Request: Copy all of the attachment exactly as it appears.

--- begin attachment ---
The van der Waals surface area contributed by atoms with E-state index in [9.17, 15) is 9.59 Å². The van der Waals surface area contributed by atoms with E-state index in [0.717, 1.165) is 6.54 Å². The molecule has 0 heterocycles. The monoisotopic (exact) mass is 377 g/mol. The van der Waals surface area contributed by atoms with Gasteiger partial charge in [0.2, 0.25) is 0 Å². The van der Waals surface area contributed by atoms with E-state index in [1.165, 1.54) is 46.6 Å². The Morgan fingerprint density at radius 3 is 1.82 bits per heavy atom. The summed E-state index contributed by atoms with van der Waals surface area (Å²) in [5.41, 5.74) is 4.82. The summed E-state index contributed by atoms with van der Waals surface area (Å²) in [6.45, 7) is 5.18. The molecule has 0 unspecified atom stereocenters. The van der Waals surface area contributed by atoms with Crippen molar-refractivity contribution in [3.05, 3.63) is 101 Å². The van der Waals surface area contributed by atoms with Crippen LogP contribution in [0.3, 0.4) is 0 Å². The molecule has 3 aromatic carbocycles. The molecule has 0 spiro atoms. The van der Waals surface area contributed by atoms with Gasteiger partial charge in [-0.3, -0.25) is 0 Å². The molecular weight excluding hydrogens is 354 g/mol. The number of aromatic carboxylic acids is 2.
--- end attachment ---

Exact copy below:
The van der Waals surface area contributed by atoms with E-state index in [9.17, 15) is 9.59 Å². The van der Waals surface area contributed by atoms with E-state index in [0.717, 1.165) is 6.54 Å². The molecule has 0 heterocycles. The monoisotopic (exact) mass is 377 g/mol. The van der Waals surface area contributed by atoms with Gasteiger partial charge in [0.2, 0.25) is 0 Å². The van der Waals surface area contributed by atoms with E-state index in [1.165, 1.54) is 46.6 Å². The Morgan fingerprint density at radius 3 is 1.82 bits per heavy atom. The summed E-state index contributed by atoms with van der Waals surface area (Å²) in [5.41, 5.74) is 4.82. The summed E-state index contributed by atoms with van der Waals surface area (Å²) in [6.45, 7) is 5.18. The molecule has 0 unspecified atom stereocenters. The van der Waals surface area contributed by atoms with Crippen molar-refractivity contribution in [3.05, 3.63) is 101 Å². The van der Waals surface area contributed by atoms with Crippen LogP contribution in [0.3, 0.4) is 0 Å². The molecule has 3 aromatic carbocycles. The molecule has 0 spiro atoms. The van der Waals surface area contributed by atoms with Gasteiger partial charge in [-0.3, -0.25) is 0 Å². The molecular weight excluding hydrogens is 354 g/mol. The number of aromatic carboxylic acids is 2.